As the table indicates, for every rand spent, digital performs best and returns R2.30 while print at R1.35 is in third place. A simple average of these two “read” media is a whopping R1.83. So just like a scholar or student investing their time in reading text books or notes to maximise recall and pass their exams, so this study has proved that a marketing investment is also maximised when consumers read, absorb and act upon brand information.

Radio is the only medium where advertisers do not recoup their investment and get a negative ROI.

Adriaan Nel, Lead Advanced Analytics, Nielsen South Africa notes, “This analysis addresses direct short term media impact (3-4 weeks), while more work is needed, our analysis suggests that the long term impact of advertising to be approximately 2 to 3 times that of the short term returns in this report.”

Read media, whether newspapers, magazines or online, provides consumers with an unsurpassed depth of information, unlike any other medium. The ability to assimilate information at one’s own pace and re-read on multiple occasions is an oft overlooked fact. “The PRC have been investigating these inherent strengths of the written word for a few years now,” says Langschmidt, “but these 17 brand studies now provide strong evidence that this detailed product information, prices and comparisons on hundreds of brands and store locations translates directly into more sales at the till and a better advertising ROI.”

The full presentation can be viewed at

For additional information, please make use of the PRC’s website .

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PRC and Nielsen launch first fused survey in South Africa

The PRC (Publisher Research Council) and Nielsen launched the first ever fused dataset in South Africa at packed out launch events in Johannesburg and Cape Town. This new and comprehensive brand dataset is changing the face of research in this country while adapting to current consumer behaviour.

According to Jonathon Wells, Senior VP at Nielsen Watch in the USA, and guest speaker at the fusion launch, “Long established market research methodologies are being challenged by the way the consumer environment is changing. The usefulness of so-called single source solutions, while long acknowledged as the “gold standard” is being challenged.”

Alternative approaches are needed to adapt to changing consumer behaviour, referred to as fragmentation or simply put – consumers have more choice!

The PAMS/CPS product is a great example of those alternatives in action. The product relies on Fusion, a modelling solution that addresses this fragmentation head on, by combining multiple data sets into something much more powerful.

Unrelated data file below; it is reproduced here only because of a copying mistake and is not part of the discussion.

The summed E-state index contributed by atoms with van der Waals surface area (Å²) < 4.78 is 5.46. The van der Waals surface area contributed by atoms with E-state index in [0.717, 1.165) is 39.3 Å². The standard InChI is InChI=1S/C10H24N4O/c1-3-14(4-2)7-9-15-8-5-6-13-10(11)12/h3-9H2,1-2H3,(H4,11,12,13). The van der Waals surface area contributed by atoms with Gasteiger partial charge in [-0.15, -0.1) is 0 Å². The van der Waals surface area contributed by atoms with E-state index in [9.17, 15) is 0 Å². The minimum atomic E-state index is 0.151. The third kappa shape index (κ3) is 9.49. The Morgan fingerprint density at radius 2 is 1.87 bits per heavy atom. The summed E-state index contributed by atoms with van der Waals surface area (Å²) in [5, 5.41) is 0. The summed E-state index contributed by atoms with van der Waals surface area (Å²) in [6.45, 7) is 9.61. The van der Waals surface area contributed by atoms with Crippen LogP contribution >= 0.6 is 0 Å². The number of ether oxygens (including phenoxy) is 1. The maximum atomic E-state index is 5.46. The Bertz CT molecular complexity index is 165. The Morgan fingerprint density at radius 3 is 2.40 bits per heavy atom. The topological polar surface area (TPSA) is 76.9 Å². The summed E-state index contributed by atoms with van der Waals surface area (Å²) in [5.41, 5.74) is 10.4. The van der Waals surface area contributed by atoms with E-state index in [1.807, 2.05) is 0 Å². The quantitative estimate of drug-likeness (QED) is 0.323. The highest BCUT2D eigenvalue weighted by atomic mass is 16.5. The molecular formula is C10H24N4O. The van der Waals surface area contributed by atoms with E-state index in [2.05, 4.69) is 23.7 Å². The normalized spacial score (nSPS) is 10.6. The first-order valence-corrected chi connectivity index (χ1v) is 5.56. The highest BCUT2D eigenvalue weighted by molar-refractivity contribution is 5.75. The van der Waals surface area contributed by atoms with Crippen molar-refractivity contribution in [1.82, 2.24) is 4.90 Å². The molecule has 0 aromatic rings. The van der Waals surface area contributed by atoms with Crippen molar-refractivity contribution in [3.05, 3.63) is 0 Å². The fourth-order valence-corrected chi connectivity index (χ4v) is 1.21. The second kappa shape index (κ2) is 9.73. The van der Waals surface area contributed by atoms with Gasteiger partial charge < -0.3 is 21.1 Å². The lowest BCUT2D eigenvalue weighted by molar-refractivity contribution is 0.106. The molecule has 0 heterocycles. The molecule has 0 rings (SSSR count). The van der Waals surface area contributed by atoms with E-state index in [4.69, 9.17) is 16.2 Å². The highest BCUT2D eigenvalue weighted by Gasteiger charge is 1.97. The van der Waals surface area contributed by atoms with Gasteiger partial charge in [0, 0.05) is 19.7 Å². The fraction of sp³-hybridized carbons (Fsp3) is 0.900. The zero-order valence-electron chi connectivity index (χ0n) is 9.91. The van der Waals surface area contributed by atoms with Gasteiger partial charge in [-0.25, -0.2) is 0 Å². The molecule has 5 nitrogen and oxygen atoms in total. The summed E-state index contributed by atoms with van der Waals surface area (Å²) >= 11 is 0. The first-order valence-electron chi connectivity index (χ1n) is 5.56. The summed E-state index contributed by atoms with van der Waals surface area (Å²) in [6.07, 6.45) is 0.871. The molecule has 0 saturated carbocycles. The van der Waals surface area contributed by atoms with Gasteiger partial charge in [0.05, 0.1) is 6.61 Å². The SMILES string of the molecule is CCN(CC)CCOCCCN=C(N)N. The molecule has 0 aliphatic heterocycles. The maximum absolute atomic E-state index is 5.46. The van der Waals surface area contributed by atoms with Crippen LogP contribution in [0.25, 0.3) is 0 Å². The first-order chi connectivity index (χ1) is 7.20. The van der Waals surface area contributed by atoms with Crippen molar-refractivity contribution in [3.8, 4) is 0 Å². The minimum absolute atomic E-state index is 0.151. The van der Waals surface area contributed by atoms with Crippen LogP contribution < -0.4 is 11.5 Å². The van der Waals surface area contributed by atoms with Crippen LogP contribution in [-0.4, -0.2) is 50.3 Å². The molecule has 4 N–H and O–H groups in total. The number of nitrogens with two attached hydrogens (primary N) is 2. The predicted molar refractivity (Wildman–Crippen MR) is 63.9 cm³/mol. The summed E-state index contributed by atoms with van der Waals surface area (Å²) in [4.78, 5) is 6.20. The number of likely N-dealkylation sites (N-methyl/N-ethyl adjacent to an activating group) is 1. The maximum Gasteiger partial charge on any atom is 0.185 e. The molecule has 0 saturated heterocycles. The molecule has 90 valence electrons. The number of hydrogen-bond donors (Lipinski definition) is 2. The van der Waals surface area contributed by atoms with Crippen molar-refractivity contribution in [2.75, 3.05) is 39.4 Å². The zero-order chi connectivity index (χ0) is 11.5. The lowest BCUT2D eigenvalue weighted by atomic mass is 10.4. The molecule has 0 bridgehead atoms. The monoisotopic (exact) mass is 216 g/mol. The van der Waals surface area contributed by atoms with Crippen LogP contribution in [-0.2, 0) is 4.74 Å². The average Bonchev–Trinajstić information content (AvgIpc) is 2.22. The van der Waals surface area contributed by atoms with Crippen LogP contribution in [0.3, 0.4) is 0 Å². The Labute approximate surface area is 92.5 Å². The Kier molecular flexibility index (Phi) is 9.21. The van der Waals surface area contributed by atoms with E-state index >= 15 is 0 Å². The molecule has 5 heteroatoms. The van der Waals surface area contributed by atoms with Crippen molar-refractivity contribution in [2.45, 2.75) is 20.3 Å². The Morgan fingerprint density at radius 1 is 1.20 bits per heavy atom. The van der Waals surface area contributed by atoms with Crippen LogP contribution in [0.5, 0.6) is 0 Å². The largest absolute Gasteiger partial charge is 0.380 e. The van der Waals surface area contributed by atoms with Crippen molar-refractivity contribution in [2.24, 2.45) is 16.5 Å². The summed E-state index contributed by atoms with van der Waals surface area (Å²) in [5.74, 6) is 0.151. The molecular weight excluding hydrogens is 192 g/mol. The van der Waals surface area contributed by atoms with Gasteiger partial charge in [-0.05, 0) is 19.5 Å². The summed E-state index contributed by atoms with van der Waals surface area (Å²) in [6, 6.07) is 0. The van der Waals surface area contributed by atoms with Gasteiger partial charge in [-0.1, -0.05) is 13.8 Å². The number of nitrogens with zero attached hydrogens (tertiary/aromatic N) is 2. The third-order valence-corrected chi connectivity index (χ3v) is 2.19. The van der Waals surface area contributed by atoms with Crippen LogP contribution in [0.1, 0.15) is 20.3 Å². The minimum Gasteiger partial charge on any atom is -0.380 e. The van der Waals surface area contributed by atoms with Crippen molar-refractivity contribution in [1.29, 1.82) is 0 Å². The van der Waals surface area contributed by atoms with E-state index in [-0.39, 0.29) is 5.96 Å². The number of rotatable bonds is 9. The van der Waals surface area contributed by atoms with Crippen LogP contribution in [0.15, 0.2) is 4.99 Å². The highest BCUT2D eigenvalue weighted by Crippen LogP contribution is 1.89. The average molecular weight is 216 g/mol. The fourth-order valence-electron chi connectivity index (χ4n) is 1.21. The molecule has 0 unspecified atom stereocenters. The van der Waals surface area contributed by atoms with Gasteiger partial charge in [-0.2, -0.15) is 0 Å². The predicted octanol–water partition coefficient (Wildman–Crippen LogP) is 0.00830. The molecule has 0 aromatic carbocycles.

“Simply put, Fusion reduces the cost and practical difficulties, especially time, in capturing all the data that is required in a single-source survey,” says Peter Langschmidt, consultant to the PRC. “Fusing our two existing surveys, with their common hooks, was the obvious choice as Nielsen already have approximately 50 Fusion projects running all over the world, and now in South Africa too.”

During the launch event a surprise guest, in the form of Jos Kuper who several years ago was instrumental in developing the current model for audience research, made her voice known offering support to the fusion project. She reiterates, “The world is not the same as it was 50 years ago when AMPS was the ‘gold standard’, there’s a new global ‘gold-standard’ relevant to a far more complex and diverse media landscape. Even since the future-proofing audience research exercise, fusion has become a more successful technique and I whole-heartedly stand by the Nielsen and PRC approach to implementing the model we presented to the SAARF board five years ago.”

Brands have been seamlessly integrated into PAMS in media planning software, and appear with the cross-tab selection fields as “Brands – Ever” and “Brands – LMH”. “It’s business as usual,” says Langschmidt. “It’s fully integrated and the brands appear exactly as they did in the single-source AMPS.“ FMCG brands can now be profiled for the first time on SEMs.

Looking at the top line fused data; there are 5 694 “brands” in CPS and of these 3 138 in 210 categories are included in fusion. However, many brands sell in multiple categories and after these are removed, there are 1,816 brands in the true sense of the word of customers having a relationship with the brand. Incredibly, a single household buys 136 brands per annum, that’s 2,38% or 1 in every 42 brands on the shelves.

Purchase incidence and sales profiles of all 210 categories across the SEM SuperGroup’s were discussed in the presentation. For example, the number of brands bought by households (HH) varies considerably from 116 in SuperGroup 1 to 168 in SuperGroup 5.

“The launch can be best described, as Fusion 101 in South Africa, however, in future we need to look at six monthly or quarterly fusions,” says Langschmidt. “The real power of CPS would lie in CPS subscribers fusing the complete CPS category and brand data including price, purchase cycles, pack sizes, where the brands were bought and much more, with PAMS and other media studies. Here both the client and the agency would have the complete fused data set, which will take media planning and advertising ROI to a new level.”